Mason Jr. had a photographic memory. “People who owned property north of Highway 90 incorrectly assumed they owned property across the highway to the shore, but that is not the case,” a- he told Christopher Leach in an interview with brproud.com.

Mason Jr. joined the Biloxi Separate School District

Mason Jr. was just 5 years old when he attended the first of several wading protests in Biloxi. My father Le’Roy Carney was only 10 years old when a white mob of anti-black protesters brutally beat him and others on “Bloody Sunday” on the beach in the 1960s. My father and Mason Jr. were both racially abused as members of the Youth NAACP.

As a child, I was angry sitting on the brown leather sofa in the living room, listening to my father. He gave heartbreaking accounts of law enforcement officers seated while angry mobs beat and maim innocent women and children.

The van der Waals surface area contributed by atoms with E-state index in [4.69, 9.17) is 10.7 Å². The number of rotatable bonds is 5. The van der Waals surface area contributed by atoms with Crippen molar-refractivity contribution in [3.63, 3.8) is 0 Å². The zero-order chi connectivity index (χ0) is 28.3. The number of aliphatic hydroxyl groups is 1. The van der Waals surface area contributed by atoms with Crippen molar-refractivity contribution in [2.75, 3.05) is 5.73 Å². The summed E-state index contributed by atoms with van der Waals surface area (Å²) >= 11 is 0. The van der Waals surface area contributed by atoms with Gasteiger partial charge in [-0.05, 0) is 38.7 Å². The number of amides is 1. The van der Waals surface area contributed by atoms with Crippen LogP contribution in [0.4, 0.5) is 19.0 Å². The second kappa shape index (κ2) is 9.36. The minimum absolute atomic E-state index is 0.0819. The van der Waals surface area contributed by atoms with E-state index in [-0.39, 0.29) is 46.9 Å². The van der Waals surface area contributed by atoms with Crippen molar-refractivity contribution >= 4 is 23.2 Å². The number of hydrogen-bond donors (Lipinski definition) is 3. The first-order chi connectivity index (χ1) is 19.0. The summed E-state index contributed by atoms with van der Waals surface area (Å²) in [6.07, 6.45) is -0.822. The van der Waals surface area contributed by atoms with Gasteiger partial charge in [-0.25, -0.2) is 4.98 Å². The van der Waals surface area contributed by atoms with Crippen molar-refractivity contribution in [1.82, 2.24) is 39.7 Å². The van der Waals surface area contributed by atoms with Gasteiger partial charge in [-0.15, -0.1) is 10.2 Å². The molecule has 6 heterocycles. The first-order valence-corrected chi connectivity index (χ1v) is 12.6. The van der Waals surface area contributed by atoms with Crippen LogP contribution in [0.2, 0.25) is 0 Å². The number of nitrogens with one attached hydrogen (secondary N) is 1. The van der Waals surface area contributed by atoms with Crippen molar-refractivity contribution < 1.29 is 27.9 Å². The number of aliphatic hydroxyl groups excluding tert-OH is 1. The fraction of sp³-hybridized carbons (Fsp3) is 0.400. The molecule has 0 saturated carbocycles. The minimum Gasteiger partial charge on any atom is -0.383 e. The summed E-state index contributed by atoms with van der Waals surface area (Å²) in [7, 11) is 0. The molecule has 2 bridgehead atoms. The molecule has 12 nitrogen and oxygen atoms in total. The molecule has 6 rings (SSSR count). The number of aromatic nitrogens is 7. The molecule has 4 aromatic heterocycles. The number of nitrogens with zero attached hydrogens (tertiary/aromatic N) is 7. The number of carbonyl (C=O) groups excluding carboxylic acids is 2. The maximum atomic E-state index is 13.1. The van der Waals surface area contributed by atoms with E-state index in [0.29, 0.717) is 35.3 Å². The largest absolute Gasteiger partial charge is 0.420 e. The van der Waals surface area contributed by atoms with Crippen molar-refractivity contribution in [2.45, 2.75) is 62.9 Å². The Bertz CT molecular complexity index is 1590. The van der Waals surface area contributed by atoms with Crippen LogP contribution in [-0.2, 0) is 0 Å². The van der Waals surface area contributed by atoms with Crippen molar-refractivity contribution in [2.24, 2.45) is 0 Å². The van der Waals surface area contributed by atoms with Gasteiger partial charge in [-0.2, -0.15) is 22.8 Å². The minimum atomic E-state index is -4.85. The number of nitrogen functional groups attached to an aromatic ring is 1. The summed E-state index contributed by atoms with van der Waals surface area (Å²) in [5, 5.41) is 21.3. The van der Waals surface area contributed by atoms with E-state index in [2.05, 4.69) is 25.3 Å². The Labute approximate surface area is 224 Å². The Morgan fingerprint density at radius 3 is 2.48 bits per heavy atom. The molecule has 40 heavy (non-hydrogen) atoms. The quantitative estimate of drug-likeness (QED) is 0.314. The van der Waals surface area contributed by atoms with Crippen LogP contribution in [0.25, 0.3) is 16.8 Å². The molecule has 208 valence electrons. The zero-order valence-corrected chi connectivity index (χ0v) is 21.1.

Mason Jr. and the Youth NAACP were instrumental in the youth outreach and organizing efforts that led to the desegregation of Mississippi beaches in 1968. On September 2, 1965, he and the late Biloxi attorney, Curtis Hayes, was one of the first black students to attend. Biloxi Public School. The decision came after Mason Jr. was named in a lawsuit for discrimination filed by her father against the Biloxi Municipal Separate School District. It was the first school district to integrate classrooms in Mississippi. In 1964, the local daily herald warned white Biloxians about the desegregation of Biloxi schools with this headline: “Biloxi School Coeducation Plan Submitted”.

Dr. Gilbert Mason Jr. reflects on Mississippi’s history of racial violence at Biloxi’s annual Wade-in Ceremony in June 2020. Photo courtesy of John Fitzhugh

Mason Jr. was just as passionate about fighting to advance equality for the black community as his father. His family and friends urged him to graduate from all-Black Nichols High School, but he attended Biloxi High School instead. It was a choice that changed the trajectory of Jim Crow laws in Mississippi.

A majestic figure

Gilbert Jr. graduated with honors from Biloxi High School in 1964 and went on to practice medicine in underserved communities in New Orleans. He returned to Biloxi after his father fell ill. He has always called on members of the East Biloxi community to help organize the annual wading ceremonies.